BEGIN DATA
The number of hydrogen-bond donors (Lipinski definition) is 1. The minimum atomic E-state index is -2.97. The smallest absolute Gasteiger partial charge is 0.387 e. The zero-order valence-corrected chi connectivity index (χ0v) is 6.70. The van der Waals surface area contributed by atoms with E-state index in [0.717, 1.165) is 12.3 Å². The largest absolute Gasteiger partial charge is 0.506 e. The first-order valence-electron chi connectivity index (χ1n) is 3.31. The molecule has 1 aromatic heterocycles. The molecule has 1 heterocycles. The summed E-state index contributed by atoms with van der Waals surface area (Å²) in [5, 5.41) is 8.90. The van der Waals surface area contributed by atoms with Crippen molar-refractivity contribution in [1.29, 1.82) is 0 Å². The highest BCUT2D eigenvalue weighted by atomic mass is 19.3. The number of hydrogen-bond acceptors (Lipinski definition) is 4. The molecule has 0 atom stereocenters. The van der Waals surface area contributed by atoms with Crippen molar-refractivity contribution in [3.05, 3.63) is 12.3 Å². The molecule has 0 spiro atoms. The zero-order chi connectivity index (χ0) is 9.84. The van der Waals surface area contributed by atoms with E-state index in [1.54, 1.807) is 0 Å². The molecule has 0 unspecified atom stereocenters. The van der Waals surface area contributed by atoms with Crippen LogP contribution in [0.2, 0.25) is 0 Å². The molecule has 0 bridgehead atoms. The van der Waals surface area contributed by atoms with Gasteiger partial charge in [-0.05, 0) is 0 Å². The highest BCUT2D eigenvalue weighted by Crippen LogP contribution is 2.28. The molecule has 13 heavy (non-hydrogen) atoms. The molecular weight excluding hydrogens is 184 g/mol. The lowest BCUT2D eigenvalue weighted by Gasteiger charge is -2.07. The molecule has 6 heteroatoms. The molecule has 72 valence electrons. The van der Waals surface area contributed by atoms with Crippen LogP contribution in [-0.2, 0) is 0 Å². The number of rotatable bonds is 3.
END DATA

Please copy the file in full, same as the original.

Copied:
The number of hydrogen-bond donors (Lipinski definition) is 1. The minimum atomic E-state index is -2.97. The smallest absolute Gasteiger partial charge is 0.387 e. The zero-order valence-corrected chi connectivity index (χ0v) is 6.70. The van der Waals surface area contributed by atoms with E-state index in [0.717, 1.165) is 12.3 Å². The largest absolute Gasteiger partial charge is 0.506 e. The first-order valence-electron chi connectivity index (χ1n) is 3.31. The molecule has 1 aromatic heterocycles. The molecule has 1 heterocycles. The summed E-state index contributed by atoms with van der Waals surface area (Å²) in [5, 5.41) is 8.90. The van der Waals surface area contributed by atoms with Crippen molar-refractivity contribution in [1.29, 1.82) is 0 Å². The highest BCUT2D eigenvalue weighted by atomic mass is 19.3. The number of hydrogen-bond acceptors (Lipinski definition) is 4. The molecule has 0 atom stereocenters. The van der Waals surface area contributed by atoms with Crippen molar-refractivity contribution in [3.05, 3.63) is 12.3 Å². The molecule has 0 spiro atoms. The zero-order chi connectivity index (χ0) is 9.84. The van der Waals surface area contributed by atoms with E-state index in [1.54, 1.807) is 0 Å². The molecule has 0 unspecified atom stereocenters. The van der Waals surface area contributed by atoms with Crippen LogP contribution in [0.2, 0.25) is 0 Å². The molecule has 0 bridgehead atoms. The van der Waals surface area contributed by atoms with Gasteiger partial charge in [-0.05, 0) is 0 Å². The highest BCUT2D eigenvalue weighted by Crippen LogP contribution is 2.28. The molecule has 13 heavy (non-hydrogen) atoms. The molecular weight excluding hydrogens is 184 g/mol. The lowest BCUT2D eigenvalue weighted by Gasteiger charge is -2.07. The molecule has 6 heteroatoms. The molecule has 72 valence electrons. The van der Waals surface area contributed by atoms with Crippen LogP contribution in [-0.2, 0) is 0 Å². The number of rotatable bonds is 3.